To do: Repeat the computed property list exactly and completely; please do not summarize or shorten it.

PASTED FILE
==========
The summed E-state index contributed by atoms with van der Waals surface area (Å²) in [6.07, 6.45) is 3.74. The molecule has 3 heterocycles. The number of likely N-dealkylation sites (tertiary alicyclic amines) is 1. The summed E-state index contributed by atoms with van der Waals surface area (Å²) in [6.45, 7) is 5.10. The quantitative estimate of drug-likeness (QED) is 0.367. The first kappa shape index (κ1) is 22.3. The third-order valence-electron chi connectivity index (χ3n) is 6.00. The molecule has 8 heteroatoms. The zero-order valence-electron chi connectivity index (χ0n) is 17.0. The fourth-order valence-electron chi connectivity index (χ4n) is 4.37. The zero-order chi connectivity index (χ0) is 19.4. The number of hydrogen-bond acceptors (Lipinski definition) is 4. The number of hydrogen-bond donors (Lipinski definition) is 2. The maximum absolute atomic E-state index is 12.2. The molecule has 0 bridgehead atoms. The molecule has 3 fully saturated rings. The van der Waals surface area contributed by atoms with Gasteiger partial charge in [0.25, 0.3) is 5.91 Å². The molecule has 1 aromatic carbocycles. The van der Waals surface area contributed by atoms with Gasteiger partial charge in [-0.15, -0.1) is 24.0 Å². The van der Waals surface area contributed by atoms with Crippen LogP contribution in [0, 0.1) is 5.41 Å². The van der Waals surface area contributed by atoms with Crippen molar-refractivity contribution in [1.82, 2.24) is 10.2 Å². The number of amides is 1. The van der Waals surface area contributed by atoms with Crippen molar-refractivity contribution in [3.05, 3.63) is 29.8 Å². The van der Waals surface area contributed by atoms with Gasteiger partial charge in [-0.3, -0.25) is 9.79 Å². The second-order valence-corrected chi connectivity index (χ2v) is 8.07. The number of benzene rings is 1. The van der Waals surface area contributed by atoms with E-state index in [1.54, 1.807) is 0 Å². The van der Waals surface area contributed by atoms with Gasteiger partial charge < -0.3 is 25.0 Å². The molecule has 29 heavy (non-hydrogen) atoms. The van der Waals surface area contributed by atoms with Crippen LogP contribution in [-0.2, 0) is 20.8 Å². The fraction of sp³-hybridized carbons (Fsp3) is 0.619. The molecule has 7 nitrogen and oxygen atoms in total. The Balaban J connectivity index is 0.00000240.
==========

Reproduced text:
The summed E-state index contributed by atoms with van der Waals surface area (Å²) in [6.07, 6.45) is 3.74. The molecule has 3 heterocycles. The number of likely N-dealkylation sites (tertiary alicyclic amines) is 1. The summed E-state index contributed by atoms with van der Waals surface area (Å²) in [6.45, 7) is 5.10. The quantitative estimate of drug-likeness (QED) is 0.367. The first kappa shape index (κ1) is 22.3. The third-order valence-electron chi connectivity index (χ3n) is 6.00. The molecule has 8 heteroatoms. The zero-order valence-electron chi connectivity index (χ0n) is 17.0. The fourth-order valence-electron chi connectivity index (χ4n) is 4.37. The zero-order chi connectivity index (χ0) is 19.4. The number of hydrogen-bond acceptors (Lipinski definition) is 4. The number of hydrogen-bond donors (Lipinski definition) is 2. The maximum absolute atomic E-state index is 12.2. The molecule has 0 bridgehead atoms. The molecule has 3 fully saturated rings. The van der Waals surface area contributed by atoms with Gasteiger partial charge in [0.25, 0.3) is 5.91 Å². The molecule has 1 aromatic carbocycles. The van der Waals surface area contributed by atoms with Gasteiger partial charge in [-0.15, -0.1) is 24.0 Å². The van der Waals surface area contributed by atoms with Crippen LogP contribution in [0, 0.1) is 5.41 Å². The van der Waals surface area contributed by atoms with Crippen molar-refractivity contribution in [1.82, 2.24) is 10.2 Å². The number of amides is 1. The van der Waals surface area contributed by atoms with Crippen molar-refractivity contribution in [3.05, 3.63) is 29.8 Å². The van der Waals surface area contributed by atoms with Gasteiger partial charge in [-0.3, -0.25) is 9.79 Å². The second-order valence-corrected chi connectivity index (χ2v) is 8.07. The number of benzene rings is 1. The van der Waals surface area contributed by atoms with E-state index in [1.54, 1.807) is 0 Å². The van der Waals surface area contributed by atoms with Gasteiger partial charge < -0.3 is 25.0 Å². The molecule has 29 heavy (non-hydrogen) atoms. The van der Waals surface area contributed by atoms with Crippen LogP contribution in [-0.2, 0) is 20.8 Å². The fraction of sp³-hybridized carbons (Fsp3) is 0.619. The molecule has 7 nitrogen and oxygen atoms in total. The Balaban J connectivity index is 0.00000240.